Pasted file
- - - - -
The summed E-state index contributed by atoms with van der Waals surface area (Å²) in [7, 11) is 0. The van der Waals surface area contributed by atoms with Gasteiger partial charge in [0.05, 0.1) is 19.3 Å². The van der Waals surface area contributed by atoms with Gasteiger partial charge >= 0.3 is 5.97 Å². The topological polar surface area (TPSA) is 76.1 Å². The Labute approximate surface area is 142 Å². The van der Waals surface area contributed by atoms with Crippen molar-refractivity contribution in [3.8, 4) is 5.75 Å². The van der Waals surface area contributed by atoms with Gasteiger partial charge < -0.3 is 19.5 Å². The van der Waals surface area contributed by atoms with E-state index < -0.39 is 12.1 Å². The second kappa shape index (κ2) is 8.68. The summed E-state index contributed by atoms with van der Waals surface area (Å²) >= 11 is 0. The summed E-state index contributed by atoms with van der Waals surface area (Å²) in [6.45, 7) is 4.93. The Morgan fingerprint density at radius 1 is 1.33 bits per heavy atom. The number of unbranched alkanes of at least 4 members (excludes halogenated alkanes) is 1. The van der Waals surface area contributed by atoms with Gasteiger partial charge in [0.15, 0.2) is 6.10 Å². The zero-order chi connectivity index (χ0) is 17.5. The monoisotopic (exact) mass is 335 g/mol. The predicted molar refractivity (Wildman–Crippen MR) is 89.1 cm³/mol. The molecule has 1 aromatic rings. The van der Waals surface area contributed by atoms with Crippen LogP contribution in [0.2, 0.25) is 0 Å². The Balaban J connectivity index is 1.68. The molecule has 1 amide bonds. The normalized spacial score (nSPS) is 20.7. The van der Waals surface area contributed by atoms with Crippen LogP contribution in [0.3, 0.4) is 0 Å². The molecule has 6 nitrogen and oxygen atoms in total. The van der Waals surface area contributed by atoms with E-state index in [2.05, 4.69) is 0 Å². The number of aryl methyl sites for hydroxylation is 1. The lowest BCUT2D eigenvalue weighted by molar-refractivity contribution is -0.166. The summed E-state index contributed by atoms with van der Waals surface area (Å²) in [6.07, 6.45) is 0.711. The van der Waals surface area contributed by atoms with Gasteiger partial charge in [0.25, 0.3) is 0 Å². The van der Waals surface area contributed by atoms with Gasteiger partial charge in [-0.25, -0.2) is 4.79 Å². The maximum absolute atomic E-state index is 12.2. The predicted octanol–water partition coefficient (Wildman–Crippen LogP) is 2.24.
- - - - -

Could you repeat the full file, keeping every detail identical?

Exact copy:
The summed E-state index contributed by atoms with van der Waals surface area (Å²) in [7, 11) is 0. The van der Waals surface area contributed by atoms with Gasteiger partial charge in [0.05, 0.1) is 19.3 Å². The van der Waals surface area contributed by atoms with Gasteiger partial charge >= 0.3 is 5.97 Å². The topological polar surface area (TPSA) is 76.1 Å². The Labute approximate surface area is 142 Å². The van der Waals surface area contributed by atoms with Crippen molar-refractivity contribution in [3.8, 4) is 5.75 Å². The van der Waals surface area contributed by atoms with Gasteiger partial charge < -0.3 is 19.5 Å². The van der Waals surface area contributed by atoms with E-state index < -0.39 is 12.1 Å². The second kappa shape index (κ2) is 8.68. The summed E-state index contributed by atoms with van der Waals surface area (Å²) >= 11 is 0. The summed E-state index contributed by atoms with van der Waals surface area (Å²) in [6.45, 7) is 4.93. The Morgan fingerprint density at radius 1 is 1.33 bits per heavy atom. The number of unbranched alkanes of at least 4 members (excludes halogenated alkanes) is 1. The van der Waals surface area contributed by atoms with Gasteiger partial charge in [0.15, 0.2) is 6.10 Å². The zero-order chi connectivity index (χ0) is 17.5. The monoisotopic (exact) mass is 335 g/mol. The predicted molar refractivity (Wildman–Crippen MR) is 89.1 cm³/mol. The molecule has 1 aromatic rings. The van der Waals surface area contributed by atoms with Crippen LogP contribution in [0.2, 0.25) is 0 Å². The Balaban J connectivity index is 1.68. The molecule has 1 amide bonds. The normalized spacial score (nSPS) is 20.7. The van der Waals surface area contributed by atoms with Crippen LogP contribution in [0.3, 0.4) is 0 Å². The molecule has 6 nitrogen and oxygen atoms in total. The van der Waals surface area contributed by atoms with E-state index in [2.05, 4.69) is 0 Å². The number of aryl methyl sites for hydroxylation is 1. The lowest BCUT2D eigenvalue weighted by molar-refractivity contribution is -0.166. The summed E-state index contributed by atoms with van der Waals surface area (Å²) in [6.07, 6.45) is 0.711. The van der Waals surface area contributed by atoms with Gasteiger partial charge in [0.25, 0.3) is 0 Å². The van der Waals surface area contributed by atoms with Gasteiger partial charge in [-0.25, -0.2) is 4.79 Å². The maximum absolute atomic E-state index is 12.2. The predicted octanol–water partition coefficient (Wildman–Crippen LogP) is 2.24.